I had a long discussion about this with Justin. He said that in his view the key consequence of the Falklands War in leading to Thatcher's huge victory was that it split the Labour Party asunder between the Bennite pacifists who seemed to want Argentina to win and the more sensible ones who accepted Argentina were the aggressors and the Cabinet were therefore acting fairly in fighting back. This alienated Labour's moderate vote to the SDP. As we used to know, split parties always bomb at elections. That seems plausible.

    With the exception of one utter fool who writes history textbooks for AQA I don't think any historians of the period feel that Thatcher was doomed without the Falklands. Indeed, in cabinet terms losing Carrington (who was in the Lords and therefor no threat to her politically) and having to promote Pym in exchange (who was not only a wet but hated her guts) could have weakened her control over the cabinet considerably had it not been for the personal popularity she gained following the war.

    Edit - incidentally although he was extremely nasty about her and to her in private, Thatcher didn't feel strong enough to sack Pym until after the election gave her a huge personal mandate. Maybe comparisons with Blair's weakness over Brown?
    I don't think so. From the previous link I gave, the results between December and April were as follows (Con / Lab / L+S):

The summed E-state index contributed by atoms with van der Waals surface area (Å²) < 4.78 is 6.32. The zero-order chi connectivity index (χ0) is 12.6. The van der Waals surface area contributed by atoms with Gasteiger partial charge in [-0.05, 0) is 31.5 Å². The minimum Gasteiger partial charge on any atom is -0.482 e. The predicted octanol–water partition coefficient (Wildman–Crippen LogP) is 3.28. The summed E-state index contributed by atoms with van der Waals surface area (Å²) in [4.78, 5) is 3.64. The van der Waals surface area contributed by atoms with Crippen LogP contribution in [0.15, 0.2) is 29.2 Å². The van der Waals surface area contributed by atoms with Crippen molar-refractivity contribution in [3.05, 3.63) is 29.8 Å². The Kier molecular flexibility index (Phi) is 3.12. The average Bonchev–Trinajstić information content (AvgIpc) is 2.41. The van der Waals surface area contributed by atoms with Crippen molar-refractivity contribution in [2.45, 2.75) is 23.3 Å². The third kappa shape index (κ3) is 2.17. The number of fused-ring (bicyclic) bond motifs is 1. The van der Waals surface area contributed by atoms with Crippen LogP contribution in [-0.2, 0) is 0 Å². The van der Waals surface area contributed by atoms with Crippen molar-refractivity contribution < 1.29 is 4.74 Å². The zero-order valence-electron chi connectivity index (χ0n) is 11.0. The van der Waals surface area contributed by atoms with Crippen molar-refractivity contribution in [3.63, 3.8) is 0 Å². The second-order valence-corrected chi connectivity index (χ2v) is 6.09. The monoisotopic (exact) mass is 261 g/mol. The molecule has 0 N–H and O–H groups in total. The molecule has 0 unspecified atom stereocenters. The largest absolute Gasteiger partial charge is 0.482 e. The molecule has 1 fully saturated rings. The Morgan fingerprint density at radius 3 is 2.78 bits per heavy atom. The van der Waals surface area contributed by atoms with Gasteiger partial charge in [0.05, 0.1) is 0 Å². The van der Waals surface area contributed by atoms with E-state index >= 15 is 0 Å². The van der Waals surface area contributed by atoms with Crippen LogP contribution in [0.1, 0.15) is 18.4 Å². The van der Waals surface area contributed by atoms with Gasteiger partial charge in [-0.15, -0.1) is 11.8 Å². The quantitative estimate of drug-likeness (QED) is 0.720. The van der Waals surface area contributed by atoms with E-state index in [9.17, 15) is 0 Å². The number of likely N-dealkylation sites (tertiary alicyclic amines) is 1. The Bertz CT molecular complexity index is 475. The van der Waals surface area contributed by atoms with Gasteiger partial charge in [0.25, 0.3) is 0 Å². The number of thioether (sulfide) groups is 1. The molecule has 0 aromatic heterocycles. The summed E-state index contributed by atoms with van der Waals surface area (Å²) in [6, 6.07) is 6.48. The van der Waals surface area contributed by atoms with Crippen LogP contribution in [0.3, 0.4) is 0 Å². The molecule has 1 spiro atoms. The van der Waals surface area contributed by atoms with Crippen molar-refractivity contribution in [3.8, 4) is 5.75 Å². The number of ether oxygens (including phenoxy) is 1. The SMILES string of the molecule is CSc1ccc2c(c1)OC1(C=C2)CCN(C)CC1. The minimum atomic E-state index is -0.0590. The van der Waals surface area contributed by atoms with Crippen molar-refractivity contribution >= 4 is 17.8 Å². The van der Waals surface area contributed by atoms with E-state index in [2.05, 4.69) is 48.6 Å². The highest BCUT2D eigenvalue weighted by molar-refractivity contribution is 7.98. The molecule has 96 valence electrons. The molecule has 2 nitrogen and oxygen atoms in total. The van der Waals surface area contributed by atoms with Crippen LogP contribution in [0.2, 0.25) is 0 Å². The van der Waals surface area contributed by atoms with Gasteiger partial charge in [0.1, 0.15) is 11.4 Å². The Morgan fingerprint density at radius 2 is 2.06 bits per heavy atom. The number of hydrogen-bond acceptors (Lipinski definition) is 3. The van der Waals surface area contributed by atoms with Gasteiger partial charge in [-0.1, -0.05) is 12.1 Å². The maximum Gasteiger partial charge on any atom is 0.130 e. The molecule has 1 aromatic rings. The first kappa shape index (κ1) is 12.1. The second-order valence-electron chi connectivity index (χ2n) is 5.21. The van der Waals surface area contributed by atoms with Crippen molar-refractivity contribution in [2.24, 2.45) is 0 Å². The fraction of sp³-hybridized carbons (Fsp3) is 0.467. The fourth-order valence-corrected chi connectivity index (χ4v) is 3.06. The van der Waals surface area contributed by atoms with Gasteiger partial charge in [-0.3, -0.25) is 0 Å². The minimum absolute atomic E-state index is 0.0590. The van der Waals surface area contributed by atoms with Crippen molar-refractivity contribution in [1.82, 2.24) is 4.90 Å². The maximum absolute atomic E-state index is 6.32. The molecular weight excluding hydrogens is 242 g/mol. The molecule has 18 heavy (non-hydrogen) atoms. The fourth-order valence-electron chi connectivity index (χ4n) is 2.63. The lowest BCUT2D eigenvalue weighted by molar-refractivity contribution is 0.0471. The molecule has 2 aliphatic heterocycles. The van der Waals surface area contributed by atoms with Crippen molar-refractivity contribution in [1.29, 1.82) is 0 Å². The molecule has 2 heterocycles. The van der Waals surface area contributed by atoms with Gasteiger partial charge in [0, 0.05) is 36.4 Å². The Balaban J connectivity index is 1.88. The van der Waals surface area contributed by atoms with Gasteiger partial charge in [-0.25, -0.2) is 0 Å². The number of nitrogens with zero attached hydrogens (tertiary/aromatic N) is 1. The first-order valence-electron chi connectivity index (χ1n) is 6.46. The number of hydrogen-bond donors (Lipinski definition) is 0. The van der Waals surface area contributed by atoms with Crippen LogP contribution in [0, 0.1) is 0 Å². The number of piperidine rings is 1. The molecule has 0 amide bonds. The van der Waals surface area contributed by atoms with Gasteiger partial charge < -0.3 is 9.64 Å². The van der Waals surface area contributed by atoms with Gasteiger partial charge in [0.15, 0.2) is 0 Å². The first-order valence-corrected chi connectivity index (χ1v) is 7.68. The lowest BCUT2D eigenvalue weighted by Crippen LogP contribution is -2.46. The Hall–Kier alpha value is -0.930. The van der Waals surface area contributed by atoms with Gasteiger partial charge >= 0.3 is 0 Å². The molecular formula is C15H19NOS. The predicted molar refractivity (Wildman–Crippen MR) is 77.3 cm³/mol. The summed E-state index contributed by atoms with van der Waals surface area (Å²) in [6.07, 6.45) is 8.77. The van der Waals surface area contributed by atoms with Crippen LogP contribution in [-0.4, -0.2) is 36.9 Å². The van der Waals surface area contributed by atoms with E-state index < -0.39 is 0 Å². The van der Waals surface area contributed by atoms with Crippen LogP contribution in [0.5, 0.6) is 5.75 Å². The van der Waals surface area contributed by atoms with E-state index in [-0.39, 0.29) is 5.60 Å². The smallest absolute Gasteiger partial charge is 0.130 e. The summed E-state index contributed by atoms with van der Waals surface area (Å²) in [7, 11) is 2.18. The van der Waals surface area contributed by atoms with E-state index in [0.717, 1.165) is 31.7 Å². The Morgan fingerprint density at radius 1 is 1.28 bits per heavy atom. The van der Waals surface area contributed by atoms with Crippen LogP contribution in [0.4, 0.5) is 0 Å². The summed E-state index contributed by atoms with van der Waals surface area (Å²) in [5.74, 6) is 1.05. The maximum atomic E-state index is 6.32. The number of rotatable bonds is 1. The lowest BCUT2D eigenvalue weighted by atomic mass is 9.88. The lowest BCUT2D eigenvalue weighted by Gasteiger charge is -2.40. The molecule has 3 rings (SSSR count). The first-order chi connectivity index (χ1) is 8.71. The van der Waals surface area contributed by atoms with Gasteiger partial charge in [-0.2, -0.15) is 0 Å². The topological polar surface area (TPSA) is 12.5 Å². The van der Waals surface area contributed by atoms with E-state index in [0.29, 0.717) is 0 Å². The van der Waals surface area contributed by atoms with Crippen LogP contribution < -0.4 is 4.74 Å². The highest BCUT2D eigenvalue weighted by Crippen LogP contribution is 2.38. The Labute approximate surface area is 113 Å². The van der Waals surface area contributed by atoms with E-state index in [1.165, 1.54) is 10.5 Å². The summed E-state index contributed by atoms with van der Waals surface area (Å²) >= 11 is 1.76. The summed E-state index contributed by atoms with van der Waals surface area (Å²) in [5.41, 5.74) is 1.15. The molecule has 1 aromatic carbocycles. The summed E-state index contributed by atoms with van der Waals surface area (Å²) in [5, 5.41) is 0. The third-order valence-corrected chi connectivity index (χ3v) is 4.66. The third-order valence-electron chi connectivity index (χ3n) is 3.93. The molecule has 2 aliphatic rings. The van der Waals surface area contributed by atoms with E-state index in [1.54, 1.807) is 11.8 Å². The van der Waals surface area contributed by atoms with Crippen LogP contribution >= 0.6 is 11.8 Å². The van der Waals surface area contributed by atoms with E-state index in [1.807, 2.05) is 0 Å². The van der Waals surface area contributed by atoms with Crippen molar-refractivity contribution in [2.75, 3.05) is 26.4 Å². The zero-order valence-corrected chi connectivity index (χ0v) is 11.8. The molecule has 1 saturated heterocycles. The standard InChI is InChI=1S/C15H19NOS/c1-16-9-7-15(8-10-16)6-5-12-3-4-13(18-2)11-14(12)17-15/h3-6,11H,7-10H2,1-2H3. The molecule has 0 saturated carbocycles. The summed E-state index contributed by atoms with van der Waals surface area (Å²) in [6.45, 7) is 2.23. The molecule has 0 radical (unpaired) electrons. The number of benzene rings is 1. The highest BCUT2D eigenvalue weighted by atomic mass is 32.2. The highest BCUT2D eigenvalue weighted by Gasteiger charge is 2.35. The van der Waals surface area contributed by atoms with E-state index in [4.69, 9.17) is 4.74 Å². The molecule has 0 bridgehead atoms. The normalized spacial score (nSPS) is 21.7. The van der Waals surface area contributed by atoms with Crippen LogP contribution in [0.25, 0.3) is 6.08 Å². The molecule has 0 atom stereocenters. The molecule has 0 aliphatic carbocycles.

23 / 23.5 / 50.5
    27 / 29 / 43
    29.3 / 31.8 / 35.9
    27.5 / 29.5 / 39.5
    29 / 30 / 40
    31.7 / 31.9 / 33.1
    27.5 / 34 / 36
    30 / 33 / 34
    29.7 / 38.7 / 29.4
    31.5 / 33 / 33
    34 / 34 / 30
    32.5 / 33.2 / 31.7

    That's a 10-point Tory and Labour recovery, all gleaned from the SDP's poll decline. The Tories then went on to add 11 more points by the GE, taken roughly evenly from both.

    All the Falklands did was determine which of Labour and the SDP came last.
  • ThreeQuidderThreeQuidder Posts: 6,133
    ydoethur said:

    the Bennite pacifists who seemed to want Argentina to win

    You're supposed to call them Corbynites these days...
  • isamisam Posts: 24,352

    isam said:

    In four separate trials, 17 men and one women were found guilty of, or admitted, offences including conspiracy to incite prostitution, rape and drugs.

    Many of the perpetrators were from Pakistani, Bangladeshi and Asian backgrounds.